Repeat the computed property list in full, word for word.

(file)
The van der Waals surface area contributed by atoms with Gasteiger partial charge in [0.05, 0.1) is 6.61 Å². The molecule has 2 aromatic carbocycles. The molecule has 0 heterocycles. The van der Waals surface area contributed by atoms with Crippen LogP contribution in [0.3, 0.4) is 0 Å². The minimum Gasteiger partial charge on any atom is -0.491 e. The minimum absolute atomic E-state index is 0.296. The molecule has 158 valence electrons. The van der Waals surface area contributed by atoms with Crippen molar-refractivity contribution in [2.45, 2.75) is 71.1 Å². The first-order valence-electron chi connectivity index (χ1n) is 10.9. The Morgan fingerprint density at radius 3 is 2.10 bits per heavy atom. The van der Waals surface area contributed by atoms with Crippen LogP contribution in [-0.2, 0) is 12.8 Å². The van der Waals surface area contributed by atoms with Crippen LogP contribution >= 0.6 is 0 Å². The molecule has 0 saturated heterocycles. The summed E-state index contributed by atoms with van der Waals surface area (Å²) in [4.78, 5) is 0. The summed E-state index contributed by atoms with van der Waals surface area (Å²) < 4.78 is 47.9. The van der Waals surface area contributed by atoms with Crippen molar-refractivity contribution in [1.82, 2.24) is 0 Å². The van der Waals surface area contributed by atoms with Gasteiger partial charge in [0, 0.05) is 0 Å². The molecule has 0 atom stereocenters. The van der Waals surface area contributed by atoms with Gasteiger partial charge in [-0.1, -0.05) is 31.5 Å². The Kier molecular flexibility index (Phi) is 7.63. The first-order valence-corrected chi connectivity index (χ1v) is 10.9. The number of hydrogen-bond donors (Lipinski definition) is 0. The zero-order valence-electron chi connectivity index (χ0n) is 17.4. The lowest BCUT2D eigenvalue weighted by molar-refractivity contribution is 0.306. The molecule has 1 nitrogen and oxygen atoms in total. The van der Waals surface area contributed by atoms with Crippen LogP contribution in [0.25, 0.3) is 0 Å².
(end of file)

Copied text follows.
The van der Waals surface area contributed by atoms with Gasteiger partial charge in [0.05, 0.1) is 6.61 Å². The molecule has 2 aromatic carbocycles. The molecule has 0 heterocycles. The van der Waals surface area contributed by atoms with Crippen LogP contribution in [0.3, 0.4) is 0 Å². The minimum Gasteiger partial charge on any atom is -0.491 e. The minimum absolute atomic E-state index is 0.296. The molecule has 158 valence electrons. The van der Waals surface area contributed by atoms with Crippen molar-refractivity contribution in [2.45, 2.75) is 71.1 Å². The first-order valence-electron chi connectivity index (χ1n) is 10.9. The Morgan fingerprint density at radius 3 is 2.10 bits per heavy atom. The van der Waals surface area contributed by atoms with Crippen LogP contribution in [-0.2, 0) is 12.8 Å². The van der Waals surface area contributed by atoms with Crippen LogP contribution >= 0.6 is 0 Å². The molecule has 0 saturated heterocycles. The summed E-state index contributed by atoms with van der Waals surface area (Å²) in [4.78, 5) is 0. The summed E-state index contributed by atoms with van der Waals surface area (Å²) < 4.78 is 47.9. The van der Waals surface area contributed by atoms with Crippen molar-refractivity contribution in [1.82, 2.24) is 0 Å². The van der Waals surface area contributed by atoms with Gasteiger partial charge in [0, 0.05) is 0 Å². The molecule has 0 atom stereocenters. The van der Waals surface area contributed by atoms with Gasteiger partial charge in [-0.1, -0.05) is 31.5 Å². The Kier molecular flexibility index (Phi) is 7.63. The first-order valence-corrected chi connectivity index (χ1v) is 10.9. The number of hydrogen-bond donors (Lipinski definition) is 0. The zero-order valence-electron chi connectivity index (χ0n) is 17.4. The lowest BCUT2D eigenvalue weighted by molar-refractivity contribution is 0.306. The molecule has 1 nitrogen and oxygen atoms in total. The van der Waals surface area contributed by atoms with Crippen LogP contribution in [0.25, 0.3) is 0 Å².